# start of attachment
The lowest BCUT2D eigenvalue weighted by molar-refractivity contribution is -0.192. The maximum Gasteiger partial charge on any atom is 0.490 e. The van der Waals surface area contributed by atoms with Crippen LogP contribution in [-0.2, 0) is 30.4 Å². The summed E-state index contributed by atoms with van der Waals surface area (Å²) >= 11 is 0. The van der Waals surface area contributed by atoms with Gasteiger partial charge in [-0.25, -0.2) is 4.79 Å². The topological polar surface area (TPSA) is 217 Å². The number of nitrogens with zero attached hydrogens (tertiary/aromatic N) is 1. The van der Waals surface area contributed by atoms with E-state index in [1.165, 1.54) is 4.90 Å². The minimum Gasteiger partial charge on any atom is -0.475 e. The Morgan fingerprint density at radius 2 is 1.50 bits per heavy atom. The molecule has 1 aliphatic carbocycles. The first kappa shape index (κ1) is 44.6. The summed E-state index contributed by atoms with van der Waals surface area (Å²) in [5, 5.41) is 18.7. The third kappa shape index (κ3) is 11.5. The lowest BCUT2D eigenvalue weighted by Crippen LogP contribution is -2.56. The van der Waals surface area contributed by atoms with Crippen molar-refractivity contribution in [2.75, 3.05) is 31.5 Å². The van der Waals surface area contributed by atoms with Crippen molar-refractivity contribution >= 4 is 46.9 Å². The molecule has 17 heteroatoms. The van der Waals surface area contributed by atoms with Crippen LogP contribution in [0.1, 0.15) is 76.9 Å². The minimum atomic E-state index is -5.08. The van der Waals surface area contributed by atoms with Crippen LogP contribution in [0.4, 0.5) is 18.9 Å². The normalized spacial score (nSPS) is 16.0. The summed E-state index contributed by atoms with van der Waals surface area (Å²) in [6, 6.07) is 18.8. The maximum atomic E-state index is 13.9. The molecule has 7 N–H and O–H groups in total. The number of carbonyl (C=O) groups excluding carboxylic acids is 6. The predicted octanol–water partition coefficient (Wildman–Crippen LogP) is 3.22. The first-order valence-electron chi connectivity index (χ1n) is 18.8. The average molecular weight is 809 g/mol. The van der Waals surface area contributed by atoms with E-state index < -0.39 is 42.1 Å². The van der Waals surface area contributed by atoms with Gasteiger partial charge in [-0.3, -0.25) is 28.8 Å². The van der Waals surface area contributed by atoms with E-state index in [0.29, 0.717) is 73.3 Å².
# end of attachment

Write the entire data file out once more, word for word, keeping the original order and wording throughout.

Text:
The lowest BCUT2D eigenvalue weighted by molar-refractivity contribution is -0.192. The maximum Gasteiger partial charge on any atom is 0.490 e. The van der Waals surface area contributed by atoms with Crippen LogP contribution in [-0.2, 0) is 30.4 Å². The summed E-state index contributed by atoms with van der Waals surface area (Å²) >= 11 is 0. The van der Waals surface area contributed by atoms with Gasteiger partial charge in [-0.25, -0.2) is 4.79 Å². The topological polar surface area (TPSA) is 217 Å². The number of nitrogens with zero attached hydrogens (tertiary/aromatic N) is 1. The van der Waals surface area contributed by atoms with E-state index in [1.165, 1.54) is 4.90 Å². The minimum Gasteiger partial charge on any atom is -0.475 e. The Morgan fingerprint density at radius 2 is 1.50 bits per heavy atom. The molecule has 1 aliphatic carbocycles. The first kappa shape index (κ1) is 44.6. The summed E-state index contributed by atoms with van der Waals surface area (Å²) in [5, 5.41) is 18.7. The third kappa shape index (κ3) is 11.5. The lowest BCUT2D eigenvalue weighted by Crippen LogP contribution is -2.56. The van der Waals surface area contributed by atoms with Crippen molar-refractivity contribution in [2.75, 3.05) is 31.5 Å². The van der Waals surface area contributed by atoms with Crippen molar-refractivity contribution >= 4 is 46.9 Å². The molecule has 17 heteroatoms. The van der Waals surface area contributed by atoms with Crippen LogP contribution in [0.1, 0.15) is 76.9 Å². The minimum atomic E-state index is -5.08. The van der Waals surface area contributed by atoms with Crippen LogP contribution in [0.4, 0.5) is 18.9 Å². The normalized spacial score (nSPS) is 16.0. The summed E-state index contributed by atoms with van der Waals surface area (Å²) in [6, 6.07) is 18.8. The maximum atomic E-state index is 13.9. The molecule has 7 N–H and O–H groups in total. The number of carbonyl (C=O) groups excluding carboxylic acids is 6. The predicted octanol–water partition coefficient (Wildman–Crippen LogP) is 3.22. The first-order valence-electron chi connectivity index (χ1n) is 18.8. The average molecular weight is 809 g/mol. The van der Waals surface area contributed by atoms with E-state index < -0.39 is 42.1 Å². The van der Waals surface area contributed by atoms with Gasteiger partial charge in [-0.3, -0.25) is 28.8 Å². The van der Waals surface area contributed by atoms with E-state index in [0.29, 0.717) is 73.3 Å².